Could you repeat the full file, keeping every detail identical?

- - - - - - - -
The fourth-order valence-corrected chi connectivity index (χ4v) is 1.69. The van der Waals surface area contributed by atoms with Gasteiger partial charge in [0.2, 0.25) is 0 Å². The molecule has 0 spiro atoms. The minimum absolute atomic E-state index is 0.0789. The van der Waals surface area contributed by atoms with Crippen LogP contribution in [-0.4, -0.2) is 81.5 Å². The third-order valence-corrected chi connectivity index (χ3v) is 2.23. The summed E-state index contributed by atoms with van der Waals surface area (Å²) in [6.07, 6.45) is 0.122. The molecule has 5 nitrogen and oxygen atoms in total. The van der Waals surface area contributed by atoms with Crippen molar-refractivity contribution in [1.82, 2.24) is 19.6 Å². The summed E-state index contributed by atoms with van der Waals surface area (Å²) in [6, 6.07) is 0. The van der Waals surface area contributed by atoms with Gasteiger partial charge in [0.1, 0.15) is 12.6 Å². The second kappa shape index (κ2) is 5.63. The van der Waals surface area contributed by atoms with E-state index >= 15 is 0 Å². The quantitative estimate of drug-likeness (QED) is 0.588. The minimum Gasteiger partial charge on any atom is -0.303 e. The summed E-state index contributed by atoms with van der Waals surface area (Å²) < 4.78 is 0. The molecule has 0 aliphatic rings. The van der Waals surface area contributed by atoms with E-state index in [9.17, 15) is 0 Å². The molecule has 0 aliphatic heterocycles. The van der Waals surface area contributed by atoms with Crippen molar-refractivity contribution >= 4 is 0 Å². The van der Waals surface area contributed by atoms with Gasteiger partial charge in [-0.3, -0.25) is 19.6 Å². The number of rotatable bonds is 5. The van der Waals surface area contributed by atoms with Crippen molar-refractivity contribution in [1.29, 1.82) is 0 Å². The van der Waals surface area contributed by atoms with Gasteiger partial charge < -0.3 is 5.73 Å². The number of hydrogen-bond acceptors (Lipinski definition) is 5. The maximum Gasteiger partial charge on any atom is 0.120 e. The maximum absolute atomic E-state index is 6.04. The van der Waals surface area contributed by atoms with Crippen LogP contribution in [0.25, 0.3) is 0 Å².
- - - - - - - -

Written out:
The fourth-order valence-corrected chi connectivity index (χ4v) is 1.69. The van der Waals surface area contributed by atoms with Gasteiger partial charge in [0.2, 0.25) is 0 Å². The molecule has 0 spiro atoms. The minimum absolute atomic E-state index is 0.0789. The van der Waals surface area contributed by atoms with Crippen LogP contribution in [-0.4, -0.2) is 81.5 Å². The third-order valence-corrected chi connectivity index (χ3v) is 2.23. The summed E-state index contributed by atoms with van der Waals surface area (Å²) in [6.07, 6.45) is 0.122. The molecule has 5 nitrogen and oxygen atoms in total. The van der Waals surface area contributed by atoms with Crippen molar-refractivity contribution in [1.82, 2.24) is 19.6 Å². The summed E-state index contributed by atoms with van der Waals surface area (Å²) in [6, 6.07) is 0. The van der Waals surface area contributed by atoms with Gasteiger partial charge in [0.1, 0.15) is 12.6 Å². The second kappa shape index (κ2) is 5.63. The van der Waals surface area contributed by atoms with E-state index >= 15 is 0 Å². The quantitative estimate of drug-likeness (QED) is 0.588. The minimum Gasteiger partial charge on any atom is -0.303 e. The summed E-state index contributed by atoms with van der Waals surface area (Å²) < 4.78 is 0. The molecule has 0 aliphatic rings. The van der Waals surface area contributed by atoms with E-state index in [9.17, 15) is 0 Å². The molecule has 0 aliphatic heterocycles. The van der Waals surface area contributed by atoms with Crippen molar-refractivity contribution >= 4 is 0 Å². The van der Waals surface area contributed by atoms with Gasteiger partial charge in [-0.3, -0.25) is 19.6 Å². The number of rotatable bonds is 5. The van der Waals surface area contributed by atoms with Crippen molar-refractivity contribution in [1.29, 1.82) is 0 Å². The van der Waals surface area contributed by atoms with Gasteiger partial charge < -0.3 is 5.73 Å². The number of hydrogen-bond acceptors (Lipinski definition) is 5. The maximum Gasteiger partial charge on any atom is 0.120 e. The maximum absolute atomic E-state index is 6.04. The van der Waals surface area contributed by atoms with Crippen LogP contribution in [0.25, 0.3) is 0 Å².